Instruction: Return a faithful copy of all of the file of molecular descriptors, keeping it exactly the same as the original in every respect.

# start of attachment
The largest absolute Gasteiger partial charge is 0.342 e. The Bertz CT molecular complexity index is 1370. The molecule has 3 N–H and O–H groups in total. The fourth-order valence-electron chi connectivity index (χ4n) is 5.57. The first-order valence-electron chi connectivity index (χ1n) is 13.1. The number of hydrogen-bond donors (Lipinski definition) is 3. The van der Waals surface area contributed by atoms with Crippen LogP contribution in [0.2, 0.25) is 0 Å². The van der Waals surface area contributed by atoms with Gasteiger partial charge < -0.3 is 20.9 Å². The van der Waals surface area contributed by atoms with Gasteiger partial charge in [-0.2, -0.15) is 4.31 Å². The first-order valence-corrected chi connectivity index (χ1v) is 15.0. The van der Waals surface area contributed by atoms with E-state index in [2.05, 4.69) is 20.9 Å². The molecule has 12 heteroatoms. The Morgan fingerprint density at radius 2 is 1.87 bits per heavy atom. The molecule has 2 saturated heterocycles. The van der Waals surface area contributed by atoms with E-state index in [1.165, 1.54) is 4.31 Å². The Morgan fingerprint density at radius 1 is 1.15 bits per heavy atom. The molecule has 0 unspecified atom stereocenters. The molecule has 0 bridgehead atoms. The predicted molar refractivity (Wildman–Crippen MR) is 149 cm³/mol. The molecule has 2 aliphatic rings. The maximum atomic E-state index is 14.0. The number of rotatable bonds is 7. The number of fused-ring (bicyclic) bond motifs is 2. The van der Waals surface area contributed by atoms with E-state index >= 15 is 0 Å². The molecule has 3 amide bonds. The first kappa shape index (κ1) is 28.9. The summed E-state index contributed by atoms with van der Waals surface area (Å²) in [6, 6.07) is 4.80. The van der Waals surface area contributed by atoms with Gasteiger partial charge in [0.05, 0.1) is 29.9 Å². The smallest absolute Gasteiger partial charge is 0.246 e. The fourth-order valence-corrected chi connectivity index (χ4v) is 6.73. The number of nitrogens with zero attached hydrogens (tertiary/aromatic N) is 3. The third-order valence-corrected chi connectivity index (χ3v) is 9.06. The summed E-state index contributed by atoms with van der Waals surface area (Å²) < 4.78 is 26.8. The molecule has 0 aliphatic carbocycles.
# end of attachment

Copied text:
The largest absolute Gasteiger partial charge is 0.342 e. The Bertz CT molecular complexity index is 1370. The molecule has 3 N–H and O–H groups in total. The fourth-order valence-electron chi connectivity index (χ4n) is 5.57. The first-order valence-electron chi connectivity index (χ1n) is 13.1. The number of hydrogen-bond donors (Lipinski definition) is 3. The van der Waals surface area contributed by atoms with Crippen LogP contribution in [0.2, 0.25) is 0 Å². The van der Waals surface area contributed by atoms with Gasteiger partial charge < -0.3 is 20.9 Å². The van der Waals surface area contributed by atoms with Gasteiger partial charge in [-0.2, -0.15) is 4.31 Å². The first-order valence-corrected chi connectivity index (χ1v) is 15.0. The van der Waals surface area contributed by atoms with E-state index in [2.05, 4.69) is 20.9 Å². The molecule has 12 heteroatoms. The Morgan fingerprint density at radius 2 is 1.87 bits per heavy atom. The molecule has 2 saturated heterocycles. The van der Waals surface area contributed by atoms with E-state index in [1.165, 1.54) is 4.31 Å². The Morgan fingerprint density at radius 1 is 1.15 bits per heavy atom. The molecule has 0 unspecified atom stereocenters. The molecule has 0 bridgehead atoms. The predicted molar refractivity (Wildman–Crippen MR) is 149 cm³/mol. The molecule has 2 aliphatic rings. The maximum atomic E-state index is 14.0. The number of rotatable bonds is 7. The number of fused-ring (bicyclic) bond motifs is 2. The van der Waals surface area contributed by atoms with E-state index >= 15 is 0 Å². The molecule has 3 amide bonds. The first kappa shape index (κ1) is 28.9. The summed E-state index contributed by atoms with van der Waals surface area (Å²) in [6, 6.07) is 4.80. The van der Waals surface area contributed by atoms with Gasteiger partial charge in [0.05, 0.1) is 29.9 Å². The smallest absolute Gasteiger partial charge is 0.246 e. The fourth-order valence-corrected chi connectivity index (χ4v) is 6.73. The number of nitrogens with zero attached hydrogens (tertiary/aromatic N) is 3. The third-order valence-corrected chi connectivity index (χ3v) is 9.06. The summed E-state index contributed by atoms with van der Waals surface area (Å²) < 4.78 is 26.8. The molecule has 0 aliphatic carbocycles.